• Hash Specialty Coffee & Roasters (Melbourne)

Spicing up the out-dated brunch craze, Hash brings a hint of innovation, class and creativity to Melbourne’s favourite meal of the day.  Opened by owners Syed Mirranay and Ben Lou only months ago, the place is already abuzz with coffee and lovers as word spreads taking the queues from the Hardware Society just down the lane.

Alex Asimakopoulos is the barista and Zest Coffee is the beans.  The house-roasted signature blend brings together flavours from Kenya and Ethiopia.  The food is created by Head Chef Adam Pruckner (previously at Code Black), who takes inspiration from traditional dishes with a touch of flair.

We were here for a bloggers brunch, to try the menu and see the space.  It is a cool cafe, bare wood tables, backless stools, attractive natives decorating the table.

We began with the juice of the day a refreshing combination of kale, apple, pear lime and mint.  It was sweet enough from the fruit to disguise the healthiness of the kale.  The juices at $7 may seem dear, but served in massive glass bottles, you will struggle to get through one alone.

The leek and cheddar croquettes with poached egg were nicely done.  The eggs was poached in very hot water so that the outside was hard and the yolk was liquid.  It had been done in turmeric to give an attractive yellow glow, but the taste of vinegar was stronger than that of the spice.  The croquettes were mushy in the middle with potato, pulverised leek and cheese, and crisp on the outer from frying.  The dish sat on a bed of cauliflower puree with cavolo nero on the side.  The combinations came together elegantly – the first example of Pruckner’s mastery of food design.

The avocado smash was less exciting but no doubt a well-demanded dish.  Instead of the usual toast, this was done with arepas – corn based between a chip and pancake.  These were crisp and sturdy, lightly seasoned with salt.  The avocado was moist and ripe, topped with halved cherry tomatoes and herbs.  The refreshing avocado balanced the fried arepas.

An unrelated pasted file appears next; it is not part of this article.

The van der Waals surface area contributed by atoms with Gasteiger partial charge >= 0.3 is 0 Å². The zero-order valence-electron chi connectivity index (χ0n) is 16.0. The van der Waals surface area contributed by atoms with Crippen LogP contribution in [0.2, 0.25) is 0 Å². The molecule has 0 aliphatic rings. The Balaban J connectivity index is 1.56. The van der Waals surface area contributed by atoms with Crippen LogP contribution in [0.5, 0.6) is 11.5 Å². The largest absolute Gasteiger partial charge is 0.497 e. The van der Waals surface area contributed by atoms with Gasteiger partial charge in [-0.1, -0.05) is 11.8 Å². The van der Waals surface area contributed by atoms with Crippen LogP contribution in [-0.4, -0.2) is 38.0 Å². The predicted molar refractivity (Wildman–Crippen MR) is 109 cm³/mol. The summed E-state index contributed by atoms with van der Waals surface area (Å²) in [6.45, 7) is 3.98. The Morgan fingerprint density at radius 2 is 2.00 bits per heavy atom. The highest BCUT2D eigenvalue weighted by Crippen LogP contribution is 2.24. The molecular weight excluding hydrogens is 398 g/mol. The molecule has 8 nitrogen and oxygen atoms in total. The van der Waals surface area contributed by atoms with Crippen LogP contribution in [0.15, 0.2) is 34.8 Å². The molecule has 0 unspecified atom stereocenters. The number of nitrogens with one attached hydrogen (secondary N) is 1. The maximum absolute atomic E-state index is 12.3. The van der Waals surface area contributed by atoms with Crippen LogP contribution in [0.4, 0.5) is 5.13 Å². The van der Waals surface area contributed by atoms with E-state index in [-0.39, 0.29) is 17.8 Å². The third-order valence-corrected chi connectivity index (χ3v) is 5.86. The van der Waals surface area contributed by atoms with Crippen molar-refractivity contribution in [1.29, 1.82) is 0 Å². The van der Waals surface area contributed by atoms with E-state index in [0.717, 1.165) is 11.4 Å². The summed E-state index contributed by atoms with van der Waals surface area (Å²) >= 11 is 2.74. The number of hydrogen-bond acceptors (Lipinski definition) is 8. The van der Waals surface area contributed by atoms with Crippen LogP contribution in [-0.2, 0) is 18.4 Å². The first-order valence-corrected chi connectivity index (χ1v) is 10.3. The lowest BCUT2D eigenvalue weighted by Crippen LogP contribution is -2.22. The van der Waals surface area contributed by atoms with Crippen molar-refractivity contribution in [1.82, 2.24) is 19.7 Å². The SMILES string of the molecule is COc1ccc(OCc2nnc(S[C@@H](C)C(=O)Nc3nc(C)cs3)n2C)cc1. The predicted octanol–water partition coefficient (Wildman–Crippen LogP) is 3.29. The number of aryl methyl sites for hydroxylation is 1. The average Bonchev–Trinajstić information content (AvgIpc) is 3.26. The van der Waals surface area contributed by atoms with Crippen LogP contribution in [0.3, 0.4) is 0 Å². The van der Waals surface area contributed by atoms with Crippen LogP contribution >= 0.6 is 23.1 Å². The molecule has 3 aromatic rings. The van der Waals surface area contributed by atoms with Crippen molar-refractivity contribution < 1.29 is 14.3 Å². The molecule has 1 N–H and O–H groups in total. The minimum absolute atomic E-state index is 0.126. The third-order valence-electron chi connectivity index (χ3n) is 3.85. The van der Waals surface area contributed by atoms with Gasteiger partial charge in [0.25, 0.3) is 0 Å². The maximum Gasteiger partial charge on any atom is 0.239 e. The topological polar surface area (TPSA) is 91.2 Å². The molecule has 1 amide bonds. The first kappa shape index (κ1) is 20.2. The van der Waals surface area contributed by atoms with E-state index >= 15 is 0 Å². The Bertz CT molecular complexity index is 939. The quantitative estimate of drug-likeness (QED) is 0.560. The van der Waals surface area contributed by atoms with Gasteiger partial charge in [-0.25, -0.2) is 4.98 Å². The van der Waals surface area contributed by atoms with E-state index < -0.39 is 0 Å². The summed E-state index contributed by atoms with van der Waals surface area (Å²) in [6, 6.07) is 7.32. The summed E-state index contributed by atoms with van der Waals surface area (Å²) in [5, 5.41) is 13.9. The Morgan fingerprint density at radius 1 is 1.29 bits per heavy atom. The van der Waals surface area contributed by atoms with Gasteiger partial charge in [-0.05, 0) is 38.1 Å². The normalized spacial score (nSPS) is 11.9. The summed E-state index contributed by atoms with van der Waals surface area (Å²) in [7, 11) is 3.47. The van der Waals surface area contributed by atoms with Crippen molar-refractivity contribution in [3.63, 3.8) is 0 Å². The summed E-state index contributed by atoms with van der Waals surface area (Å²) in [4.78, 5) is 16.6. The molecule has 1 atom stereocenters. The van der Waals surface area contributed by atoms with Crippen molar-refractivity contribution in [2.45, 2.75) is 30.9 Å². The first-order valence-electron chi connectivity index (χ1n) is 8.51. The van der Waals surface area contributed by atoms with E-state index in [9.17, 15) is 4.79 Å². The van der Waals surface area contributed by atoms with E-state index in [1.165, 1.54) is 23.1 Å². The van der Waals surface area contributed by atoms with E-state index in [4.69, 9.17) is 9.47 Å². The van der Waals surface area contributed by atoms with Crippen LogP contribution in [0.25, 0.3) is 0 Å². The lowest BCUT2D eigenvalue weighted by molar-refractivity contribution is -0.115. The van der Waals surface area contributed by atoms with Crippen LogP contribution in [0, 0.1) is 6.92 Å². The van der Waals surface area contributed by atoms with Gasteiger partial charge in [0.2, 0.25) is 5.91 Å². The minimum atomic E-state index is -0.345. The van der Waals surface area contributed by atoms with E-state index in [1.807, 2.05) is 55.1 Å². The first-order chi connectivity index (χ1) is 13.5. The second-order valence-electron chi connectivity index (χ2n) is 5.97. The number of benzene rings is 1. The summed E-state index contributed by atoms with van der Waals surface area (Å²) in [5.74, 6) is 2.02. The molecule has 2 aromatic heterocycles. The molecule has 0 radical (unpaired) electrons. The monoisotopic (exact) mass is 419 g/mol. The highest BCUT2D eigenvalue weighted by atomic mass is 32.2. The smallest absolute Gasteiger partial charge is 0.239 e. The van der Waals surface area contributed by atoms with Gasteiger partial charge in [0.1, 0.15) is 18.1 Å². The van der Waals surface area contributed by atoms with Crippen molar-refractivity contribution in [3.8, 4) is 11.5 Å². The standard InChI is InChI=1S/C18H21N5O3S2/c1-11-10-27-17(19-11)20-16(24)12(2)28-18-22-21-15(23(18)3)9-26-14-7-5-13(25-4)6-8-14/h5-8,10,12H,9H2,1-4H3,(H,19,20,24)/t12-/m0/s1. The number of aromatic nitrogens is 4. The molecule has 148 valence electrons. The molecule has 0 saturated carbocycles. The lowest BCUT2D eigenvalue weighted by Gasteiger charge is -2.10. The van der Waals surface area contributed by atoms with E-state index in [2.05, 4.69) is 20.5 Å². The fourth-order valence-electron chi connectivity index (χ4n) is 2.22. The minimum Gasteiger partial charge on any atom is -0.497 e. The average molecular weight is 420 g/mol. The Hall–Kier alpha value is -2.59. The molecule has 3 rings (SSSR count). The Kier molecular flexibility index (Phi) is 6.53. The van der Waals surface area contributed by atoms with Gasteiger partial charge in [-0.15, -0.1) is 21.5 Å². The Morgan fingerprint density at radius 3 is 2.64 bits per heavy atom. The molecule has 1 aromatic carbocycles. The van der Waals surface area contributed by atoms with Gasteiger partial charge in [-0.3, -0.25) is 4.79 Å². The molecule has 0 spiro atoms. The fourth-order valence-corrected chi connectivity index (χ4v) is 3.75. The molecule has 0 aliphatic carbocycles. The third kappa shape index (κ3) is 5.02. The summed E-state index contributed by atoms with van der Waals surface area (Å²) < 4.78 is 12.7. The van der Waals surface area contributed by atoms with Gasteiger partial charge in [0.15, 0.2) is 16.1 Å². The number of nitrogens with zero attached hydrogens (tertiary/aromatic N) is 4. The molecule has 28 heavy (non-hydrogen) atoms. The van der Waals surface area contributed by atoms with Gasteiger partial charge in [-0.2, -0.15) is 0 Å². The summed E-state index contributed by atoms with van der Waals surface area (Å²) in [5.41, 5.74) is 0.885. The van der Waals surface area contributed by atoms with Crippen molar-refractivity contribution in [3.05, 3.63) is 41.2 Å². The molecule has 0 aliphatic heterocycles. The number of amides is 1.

Onto sweets, we sampled the coconut yoghurt panna cotta and the rice pudding brulee.  The former was served with a pretty array of flowers (including snapdragons) and nuts.  It was delicious.  The panna cotta was creamy, with coconut and only slightly tart as a yoghurt.  Dehydrated bananas were wet but intense, giving an extra sweetness.  The smoothness of the panna cotta was met with the crunch of hazelnuts, almonds and pistachio.

The rice pudding brulee was heavily flavoured with cardamom, reminiscent of desserts in India.  This was also delicious.

One cannot pay a visit to Hash without trying the special coffee and hot chocolate.  The hot chocolate is served dark and unsweetened in a pitcher, while a mound of fairy floss awaits for sweetening.

“This is how you imagine a hot chocolate to be,” said my brother.  It was intense, rich and... hot.

For coffee I ordered a piccolo in the signature blend.  A cute bird design was the art here.  It was strong with a slight bitterness and dark berry overtones.

All up, the meal was extremely good.  There were remnants of old favourites in each dish, but the hints of creativity in the flavours came together well.  If you are able to fathom dessert for breakfast, try some of the sweeter options.

Hash Specialty Coffee & Roasters
113 Hardware Street
Melbourne 3000
03 8529 0284

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